Older is definitely better, but there are other things you need to know about in the first few months after the disaster.
Firstly, lead-acid batteries self-discharge over a few months and once discharged, they sulphate and become scrap. So as soon as possible, you need to scavenge lots and lots of batteries and put them on float charging. How? Well, a solar panel generates ~250W at ~30V on a sunny day and ~25W on a cloudy one. If one knows a little electronics, a low-current precisely regulated voltage source is not hard to lash up. Or you could recharge them every month at higher current, using a scavenged DMM (digital multimeter) to work out when they are fully recharged. Or hack the mains-driven float charger in a battery distributor to work off solar panel DC instead.
Next, Tyres and other rubber components will rot in air. Much faster, if in the sun, and in the case of tyres if they go flat with the weight of a car on them. So you'd want to stockpile appropriate hoses and tyres, and store them under cover. A cave or a deep basement would be ideal (stable cool temperatures year-round).
Finally, fuel. It will probably last a year (for use in a vehicle without modern fuel injection) but it won't last a lifetime. Modern fuel-injected vehicles, most especially diesels, are highly sensitive to the quality of your fuel. Degraded fuel will destroy the injection system.
So to the choice of vehicle. I'd suggest two options. Firstly, light military vehicles (jeeps, land-rovers, humvees). Preferably, older. The military want their vehicles to run on whatever is available: dodgy diesel, kerosene, petrol, cooking oil, heating oil, and to heck with the clouds of smoke. If anything will run on decades-old fuel, an elderly mil-spec vehicle will.
Secondly, if you can find one: a car or bus that has been converted to run on LPG (Liquid Petroleum Gas). I expect that a tank of LPG (mix of propane and butane) will stay much the same until the tank fails and it vaporises. Centuries, probably. Such cars are rarities, but they do exist. The other snag is that LPG cannot be used for compression ignition. Such a car will depend on spark ignition, and therefore on having a battery.
Fork-lift trucks commonly run on LPG. Might it be feasible to hybridize a forklift truck and a petrol car using just hand tools and welding gear? Those prongs out the front might actually be useful for shifting debris off the roads.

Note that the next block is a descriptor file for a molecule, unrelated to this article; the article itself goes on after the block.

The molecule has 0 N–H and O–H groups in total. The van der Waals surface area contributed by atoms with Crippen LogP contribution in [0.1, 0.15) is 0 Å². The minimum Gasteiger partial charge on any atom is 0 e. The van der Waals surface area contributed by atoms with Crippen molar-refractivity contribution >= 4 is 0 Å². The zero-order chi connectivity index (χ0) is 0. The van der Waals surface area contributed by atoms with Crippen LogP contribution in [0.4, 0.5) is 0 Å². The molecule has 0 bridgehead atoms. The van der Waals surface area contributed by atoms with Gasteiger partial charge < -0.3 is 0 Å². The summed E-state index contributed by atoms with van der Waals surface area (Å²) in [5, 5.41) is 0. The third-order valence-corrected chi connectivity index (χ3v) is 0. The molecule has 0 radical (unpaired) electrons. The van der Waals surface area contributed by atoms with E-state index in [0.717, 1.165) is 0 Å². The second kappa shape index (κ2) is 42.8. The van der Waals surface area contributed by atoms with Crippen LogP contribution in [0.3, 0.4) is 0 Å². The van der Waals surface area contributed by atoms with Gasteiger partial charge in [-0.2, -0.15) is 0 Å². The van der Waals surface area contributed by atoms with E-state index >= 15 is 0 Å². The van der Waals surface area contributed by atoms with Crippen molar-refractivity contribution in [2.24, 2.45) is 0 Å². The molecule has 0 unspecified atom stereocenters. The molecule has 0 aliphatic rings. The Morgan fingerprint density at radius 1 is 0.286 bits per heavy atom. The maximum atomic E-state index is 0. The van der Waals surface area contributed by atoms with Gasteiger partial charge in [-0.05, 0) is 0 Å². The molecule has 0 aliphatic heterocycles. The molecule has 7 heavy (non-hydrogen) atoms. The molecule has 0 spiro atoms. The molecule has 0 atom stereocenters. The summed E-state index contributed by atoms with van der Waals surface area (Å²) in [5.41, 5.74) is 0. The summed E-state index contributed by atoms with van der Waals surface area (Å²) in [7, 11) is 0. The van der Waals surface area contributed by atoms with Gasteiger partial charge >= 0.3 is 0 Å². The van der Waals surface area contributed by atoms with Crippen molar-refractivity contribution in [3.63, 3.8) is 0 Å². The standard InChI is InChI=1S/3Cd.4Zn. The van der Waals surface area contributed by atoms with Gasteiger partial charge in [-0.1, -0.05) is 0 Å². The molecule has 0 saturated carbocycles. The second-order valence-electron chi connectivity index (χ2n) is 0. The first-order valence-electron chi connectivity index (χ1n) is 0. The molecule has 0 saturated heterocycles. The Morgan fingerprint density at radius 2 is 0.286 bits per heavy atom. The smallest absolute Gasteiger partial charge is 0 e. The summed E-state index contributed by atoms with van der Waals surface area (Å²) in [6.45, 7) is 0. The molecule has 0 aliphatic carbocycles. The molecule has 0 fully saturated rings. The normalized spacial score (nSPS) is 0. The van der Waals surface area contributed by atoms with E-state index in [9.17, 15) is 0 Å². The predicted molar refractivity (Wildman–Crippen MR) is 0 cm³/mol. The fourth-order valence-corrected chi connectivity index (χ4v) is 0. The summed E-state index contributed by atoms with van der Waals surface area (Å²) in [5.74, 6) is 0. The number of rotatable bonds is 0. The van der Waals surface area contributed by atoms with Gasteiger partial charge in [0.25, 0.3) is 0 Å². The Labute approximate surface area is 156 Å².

If all the lead-acid batteries are scrap by the time you get on top of things, there may be alternatives. An AA NiMH rechargeable battery is not destroyed by going flat and is typically 2Ah. Eleven in series is ~13.2V. About sixty in parallel should be able to power a starter motor (briefly needs several hundred amps under effective short-circuit conditions). So you need to connect up an array of ~660 AA cells to replace a lead-acid battery. Maybe. I've never tried! The voltage is not exactly the same as a lead-acid battery, so the vehicle couldn't be trusted to charge them correctly without some electronic tweaking. But it would start and run minus the alternator, with a solar panel lash-up for charging the battery pack.
Or you might be able to find a NiFe battery. These are the ultimate rechargeable batteries for post-apocalyptic survivors. Overcharge them, undercharge them, short-circuit them, leave them to go flat and then years longer: they will survive it all. Because they weigh twice as much as Lead-Acid and because they go flat all by themselves in a mere few weeks, they are now rarities. The London Underground (railway) still uses them to power its overnight maintenance train locomotives, and if there are any pre-war lifts (elevators) still in use in their original form, they were used for regenerative start/stop operation.
Summary. Batteries, petrol/diesel fuel, rubber components: these are the things that you can't rely on scavenging, because they decompose quite rapidly whether in use or not. For the rest, if you can build a fleet of identical vehicles, then every part that breaks can be replaced from one of the others, for many decades. (The ultimate longevity of electronics is probably not yet known, which is another reason why old vehicles pre-dating mission-critical automotive electronics are best).